Waking up in the back of an ambulance. Throwing potatoes at a pig. Taking a trip down a mine shaft and ending up on a water slide. Yes, these things are connected, at least in Datura, the latest PSN release from the surreal minds at Poland-based developer Plastic. While it feels more like an interactive thesis presentation for someone’s psychology degree than a game, Datura has a sense of foreboding and mystery that we couldn’t shake, even after its abrupt ending.
In Datura’s opening, we found ourselves strapped to a gurney in the back of an ambulance. If we had a health bar, it would probably be low, but Datura is never that traditional. Instead, the game takes the opportunity to introduce your free-floating hand, which is used for interacting with the world’s puzzles. We pulled the heart rate sensors off our chest and received a defibrillator blast from a (seemingly) well-meaning nurse. That sent us down some sort of mental rabbit hole, into a silent, eerie forest.
These woods are the game’s main setting. We wandered about, Myst-style, encountering characters and objects that set off a series of brain-boggling events. There was a helpful pig, an aggro hunter and a mysterious little boy. Depending on our interactions with them and the world’s puzzles, the game promised different narrative paths to explore. Moments of choices were not obvious, and no matter how we behaved, there were some surreal left turns. One minute we were taking fire from a tennis ball launcher, the next we're in a WWI trench.
Datura goes out of its way to be unconventional. As far as narrative goes, it works. The game is full of unsettling moments and flat-out surprises. The controls are a different story - especially with the Move. Even with all the on-screen queues, something as basic as gripping and turning a door handle is like fumbling in the dark for a light switch. Often we were just reaching around, hoping the floating hand would grab what we wanted. Plastic is obviously going for immersion by way of the PlayStation’s magic wand, but totally misses the mark in that regard. The Move controls felt borderline broken. Thankfully, Datura has a far more serviceable DualShock control scheme, which basically saves the game.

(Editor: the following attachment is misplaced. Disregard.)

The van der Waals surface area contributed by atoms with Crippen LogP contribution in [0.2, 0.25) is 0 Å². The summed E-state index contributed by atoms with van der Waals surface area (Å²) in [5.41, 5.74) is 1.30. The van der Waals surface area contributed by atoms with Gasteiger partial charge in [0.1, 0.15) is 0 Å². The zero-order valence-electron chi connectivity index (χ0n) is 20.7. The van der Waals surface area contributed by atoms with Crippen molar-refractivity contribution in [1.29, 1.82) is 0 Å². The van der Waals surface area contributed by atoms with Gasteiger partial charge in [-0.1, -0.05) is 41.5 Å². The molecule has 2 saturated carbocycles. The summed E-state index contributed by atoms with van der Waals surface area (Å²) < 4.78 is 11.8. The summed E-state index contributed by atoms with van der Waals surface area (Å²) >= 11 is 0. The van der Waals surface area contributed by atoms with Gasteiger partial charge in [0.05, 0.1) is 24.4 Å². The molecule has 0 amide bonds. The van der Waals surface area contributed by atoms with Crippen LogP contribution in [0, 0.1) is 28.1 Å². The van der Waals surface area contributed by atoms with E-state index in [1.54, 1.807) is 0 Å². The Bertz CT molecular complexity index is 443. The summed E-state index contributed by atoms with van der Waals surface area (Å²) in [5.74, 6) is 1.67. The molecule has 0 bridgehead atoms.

We got a greater sense of immersion from a good set of headphones than any of the game’s motion controls. The wind in the trees, the buzz of flies, all the ambient noises of the forest built a strong sense of place. Leaf crunching footsteps and our own heavy breathing made us feel like we were the ones lost in the woods. The dramatic score and sharp musical queues also helped keep us engaged.
After great sound design, Datura’s second best surprise was an odd sense of humor. That pig we mentioned had a habit of showing up at random times, and some of the game’s transitions are so surreal all we could do was laugh. Datura would be too serious, morose even, without these moments. It makes for a strange, engaging tone that won us over.
Datura is short and easy to finish in one sitting. Some players may not like that you need to play it through multiple times to shake loose all of its secrets. Without that in mind, its ending may feel abrupt and frustrating. Plastic’s last release was Linger in Shadows. Another non-traditional title, it was like a cinematic cat’s cradle, meant to be wound back and forth and pulled apart at multiple angles. If you found that game to be at all intriguing (outside of its easy-to-attain trophy set), there’s a good chance you’ll enjoy Datura.
If this sort of game doesn’t sound appealing, no one can blame you. Datura is arty, a tad obtuse, and the clumsy Move controls don’t make it any more accessible. For more methodical, curious gamers, we recommend you download Datura, and play it with a DualShock. Moments from the game have a way sticking in your mind, calling you in for a replay. If you’re in the mood for something cerebral and weird, and can tolerate terms like “symbolic language” and “latent meaning,” Datura is worth your time.